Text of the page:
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The most exciting engineering jobs and how to get into them
A total of 19% of the entire UK workforce works in engineering and they play a crucial role in the world we live in. From safer, more efficient transport to creating a sustainable, less harmful environment, the work of engineers touches almost every aspect of our daily lives. It brings huge financial benefits to the economy too; representing 23% of the UK’s annual turnover (EngineeringUK).
However, as regularly documented, the engineering industry is facing a concerning skills shortage. By 2020, there is predicted to be a staggering 157,000 new jobs in big data alone, with a further 7,200 engineering and technical workers needed in high-speed rail. However, 61% of businesses have reported that they're not confident there will be enough people with the desired skills to fill their high-skilled vacancies. Across the UK, there is annual demand for 124,000 engineers; yet, the anticipated shortfall of engineers currently stands at 59,000 (EngineeringUK).
One of the ways to improve this in the long term is to encourage more young people to consider a career in this rewarding profession – 27% of the engineering professionals we surveyed in our Voice of the Workforce research think this is the best way to address the skill shortage.
In March this year, Matchtech partnered with Year of Engineering - a campaign aimed at promoting engineering as an exciting profession to help bridge the growing skills gap. To support the theme, here are some of the most exciting engineering jobs in the UK right now and how you can get into them:
Designing the car of the future
Why is it exciting? The UK automotive industry turns over more than £82 billion and employs more than 800,000 people. Manufacturers are moving away from the production of petrol and diesel cars in favour of alternatively fuelled vehicles, giving automotive engineers the opportunity to be at the forefront of researching and designing both the look and performance of the car of the future. More than 30 manufacturers build in excess of 70 models of vehicle in the UK, supported by 2,500 component providers and some of the world’s most skilled engineers (Society of Motor Manufacturers and Traders).
The sheer scale of the industry, coupled with the innovative work being undertaken in alternatively fuelled and autonomous vehicles, make jobs in the automotive industry extremely exciting.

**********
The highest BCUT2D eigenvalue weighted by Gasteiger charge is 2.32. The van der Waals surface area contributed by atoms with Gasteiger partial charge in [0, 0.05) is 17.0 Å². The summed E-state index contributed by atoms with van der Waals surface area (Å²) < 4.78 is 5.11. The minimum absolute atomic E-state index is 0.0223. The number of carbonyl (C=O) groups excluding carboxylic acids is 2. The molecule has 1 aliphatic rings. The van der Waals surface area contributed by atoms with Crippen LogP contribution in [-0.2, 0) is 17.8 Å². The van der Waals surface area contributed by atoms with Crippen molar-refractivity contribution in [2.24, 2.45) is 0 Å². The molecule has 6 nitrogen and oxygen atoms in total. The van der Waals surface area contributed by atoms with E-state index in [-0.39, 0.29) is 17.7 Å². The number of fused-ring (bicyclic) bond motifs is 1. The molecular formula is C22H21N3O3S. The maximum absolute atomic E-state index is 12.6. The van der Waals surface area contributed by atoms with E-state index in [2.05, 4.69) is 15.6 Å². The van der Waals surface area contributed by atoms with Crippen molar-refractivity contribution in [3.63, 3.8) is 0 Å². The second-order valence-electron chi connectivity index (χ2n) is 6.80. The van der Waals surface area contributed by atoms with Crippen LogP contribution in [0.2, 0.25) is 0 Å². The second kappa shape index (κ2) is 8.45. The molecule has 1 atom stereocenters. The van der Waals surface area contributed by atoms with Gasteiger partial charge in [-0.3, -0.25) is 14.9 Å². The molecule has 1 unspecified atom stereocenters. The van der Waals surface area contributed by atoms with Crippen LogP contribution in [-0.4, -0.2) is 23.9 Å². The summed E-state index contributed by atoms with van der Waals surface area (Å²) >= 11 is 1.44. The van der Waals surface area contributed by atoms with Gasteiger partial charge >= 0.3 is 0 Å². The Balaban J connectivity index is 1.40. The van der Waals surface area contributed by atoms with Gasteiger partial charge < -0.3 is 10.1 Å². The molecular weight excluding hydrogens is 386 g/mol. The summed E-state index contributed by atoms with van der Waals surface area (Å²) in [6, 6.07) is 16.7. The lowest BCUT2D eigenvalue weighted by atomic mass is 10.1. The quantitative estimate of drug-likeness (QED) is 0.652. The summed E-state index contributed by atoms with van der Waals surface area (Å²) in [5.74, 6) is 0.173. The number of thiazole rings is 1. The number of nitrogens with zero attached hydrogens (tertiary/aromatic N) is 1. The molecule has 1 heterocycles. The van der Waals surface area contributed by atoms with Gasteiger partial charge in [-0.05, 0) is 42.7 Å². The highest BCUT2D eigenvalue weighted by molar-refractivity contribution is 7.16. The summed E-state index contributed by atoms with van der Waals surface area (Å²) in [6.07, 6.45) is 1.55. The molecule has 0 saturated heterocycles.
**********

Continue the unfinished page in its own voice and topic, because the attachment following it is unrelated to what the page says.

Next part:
What jobs are available? Embedded Software, Functional Safety, CAE, advanced concept, calibration and electrical/electronic engineers are just some of the most sought-after roles in the automotive industry at the moment.
Routes into automotive engineering: Most automotive engineers join the industry from a higher education background, with degrees in automotive engineering, electrical engineering, mechanical engineering, or production and manufacturing engineering.
However, it is possible to climb the career ladder with a foundation degree and, although rare, it is possible to transfer from other industries.
Connecting eight major cities
Why is it exciting? High Speed Two (HS2) is considered Europe’s largest infrastructure project and will better connect the North and South of England through a new 351-mile high speed rail network. The network will service millions of passengers each year, connecting eight out of ten of Britain’s largest cities. The HS2 project not only provides interesting work, but also offers the opportunity for engineers to contribute to something that will last and become part of UK history.
What jobs are available? Mechanical design engineers, construction managers and 3D modellers with experience in CAD are skills that are in need to meet the demands of this extremely busy project.
The routes into a rail career on the HS2 project: While there are great opportunities for rail engineers to land a career-defining role on HS2, there are also opportunities for engineers from other sectors to transfer into the rail industry.
Powering the UK
Why is it exciting? The energy industry is undoubtedly one of the most important industries an engineer can join, helping power homes and businesses up and down the country.
Whilst nuclear energy can divide opinion, it currently provides more than 20% of the UK’s electricity and the UK government has shown its commitment to investing in nuclear energy over the next 20 years. Hinkley Point C will be the first nuclear power station to be constructed in a generation and the energy it will produce over its 60-year lifespan will help avoid over nine million tonnes of carbon dioxide emissions.
What jobs are available? There are numerous opportunities in nuclear beginning at the technician or junior engineer level, all the way up to senior engineer or management position, which can command salaries up to £70,000.
Hinkley Point C is expected to create up to 25,000 jobs during the lifetime of the project and will provide 900 full-time jobs once it has been built (EngineeringUK).
The routes into nuclear engineering: There are plenty of routes into the nuclear industry, with university, apprenticeships and transferring from another industry all providing viable options. Those who have worked in regulated industries such as oil, gas and pharma are likely to have the most transferable skills for the nuclear industry.
£40,000 - £50,000/annum
$30 - $40/hour
£38,000 - £45,000/annum
£35 - £42/annum